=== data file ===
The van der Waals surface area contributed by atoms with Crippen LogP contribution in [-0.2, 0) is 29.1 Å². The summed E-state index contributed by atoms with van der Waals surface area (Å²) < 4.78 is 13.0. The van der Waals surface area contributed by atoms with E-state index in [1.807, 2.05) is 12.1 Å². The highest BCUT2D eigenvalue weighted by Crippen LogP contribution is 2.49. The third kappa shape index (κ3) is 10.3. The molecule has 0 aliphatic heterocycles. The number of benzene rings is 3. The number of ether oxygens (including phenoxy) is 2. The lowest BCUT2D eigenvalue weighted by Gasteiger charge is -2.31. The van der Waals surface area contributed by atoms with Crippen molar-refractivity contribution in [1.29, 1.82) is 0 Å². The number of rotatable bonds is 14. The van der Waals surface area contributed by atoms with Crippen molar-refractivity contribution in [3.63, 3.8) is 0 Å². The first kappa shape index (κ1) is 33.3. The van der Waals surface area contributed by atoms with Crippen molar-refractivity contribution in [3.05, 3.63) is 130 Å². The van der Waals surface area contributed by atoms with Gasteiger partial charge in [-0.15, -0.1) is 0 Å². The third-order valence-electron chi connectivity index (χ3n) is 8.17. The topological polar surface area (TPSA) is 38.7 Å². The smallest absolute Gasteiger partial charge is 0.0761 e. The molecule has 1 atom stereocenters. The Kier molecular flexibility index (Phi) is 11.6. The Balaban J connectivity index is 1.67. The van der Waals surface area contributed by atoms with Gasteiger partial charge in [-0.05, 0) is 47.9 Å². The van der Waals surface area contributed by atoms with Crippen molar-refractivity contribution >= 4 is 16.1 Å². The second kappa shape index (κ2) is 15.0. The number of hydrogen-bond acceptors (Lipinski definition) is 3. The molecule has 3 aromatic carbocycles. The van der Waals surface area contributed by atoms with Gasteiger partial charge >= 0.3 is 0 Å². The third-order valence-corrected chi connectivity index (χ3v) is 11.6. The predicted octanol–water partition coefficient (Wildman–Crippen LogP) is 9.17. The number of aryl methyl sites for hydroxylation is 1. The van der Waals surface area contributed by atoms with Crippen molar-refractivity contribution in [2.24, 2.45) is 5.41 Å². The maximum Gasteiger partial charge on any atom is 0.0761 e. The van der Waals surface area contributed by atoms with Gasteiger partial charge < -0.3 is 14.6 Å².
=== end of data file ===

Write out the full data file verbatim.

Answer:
The van der Waals surface area contributed by atoms with Crippen LogP contribution in [-0.2, 0) is 29.1 Å². The summed E-state index contributed by atoms with van der Waals surface area (Å²) < 4.78 is 13.0. The van der Waals surface area contributed by atoms with E-state index in [1.807, 2.05) is 12.1 Å². The highest BCUT2D eigenvalue weighted by Crippen LogP contribution is 2.49. The third kappa shape index (κ3) is 10.3. The molecule has 0 aliphatic heterocycles. The number of benzene rings is 3. The number of ether oxygens (including phenoxy) is 2. The lowest BCUT2D eigenvalue weighted by Gasteiger charge is -2.31. The van der Waals surface area contributed by atoms with Crippen molar-refractivity contribution in [1.29, 1.82) is 0 Å². The number of rotatable bonds is 14. The van der Waals surface area contributed by atoms with Crippen molar-refractivity contribution in [3.63, 3.8) is 0 Å². The first kappa shape index (κ1) is 33.3. The van der Waals surface area contributed by atoms with Crippen molar-refractivity contribution in [3.05, 3.63) is 130 Å². The van der Waals surface area contributed by atoms with Gasteiger partial charge in [-0.15, -0.1) is 0 Å². The third-order valence-electron chi connectivity index (χ3n) is 8.17. The topological polar surface area (TPSA) is 38.7 Å². The smallest absolute Gasteiger partial charge is 0.0761 e. The molecule has 1 atom stereocenters. The Kier molecular flexibility index (Phi) is 11.6. The Balaban J connectivity index is 1.67. The van der Waals surface area contributed by atoms with Gasteiger partial charge in [-0.05, 0) is 47.9 Å². The van der Waals surface area contributed by atoms with Crippen molar-refractivity contribution >= 4 is 16.1 Å². The second kappa shape index (κ2) is 15.0. The number of hydrogen-bond acceptors (Lipinski definition) is 3. The molecule has 3 aromatic carbocycles. The van der Waals surface area contributed by atoms with Gasteiger partial charge >= 0.3 is 0 Å². The third-order valence-corrected chi connectivity index (χ3v) is 11.6. The predicted octanol–water partition coefficient (Wildman–Crippen LogP) is 9.17. The number of aryl methyl sites for hydroxylation is 1. The van der Waals surface area contributed by atoms with Crippen molar-refractivity contribution in [2.24, 2.45) is 5.41 Å². The maximum Gasteiger partial charge on any atom is 0.0761 e. The van der Waals surface area contributed by atoms with Gasteiger partial charge < -0.3 is 14.6 Å².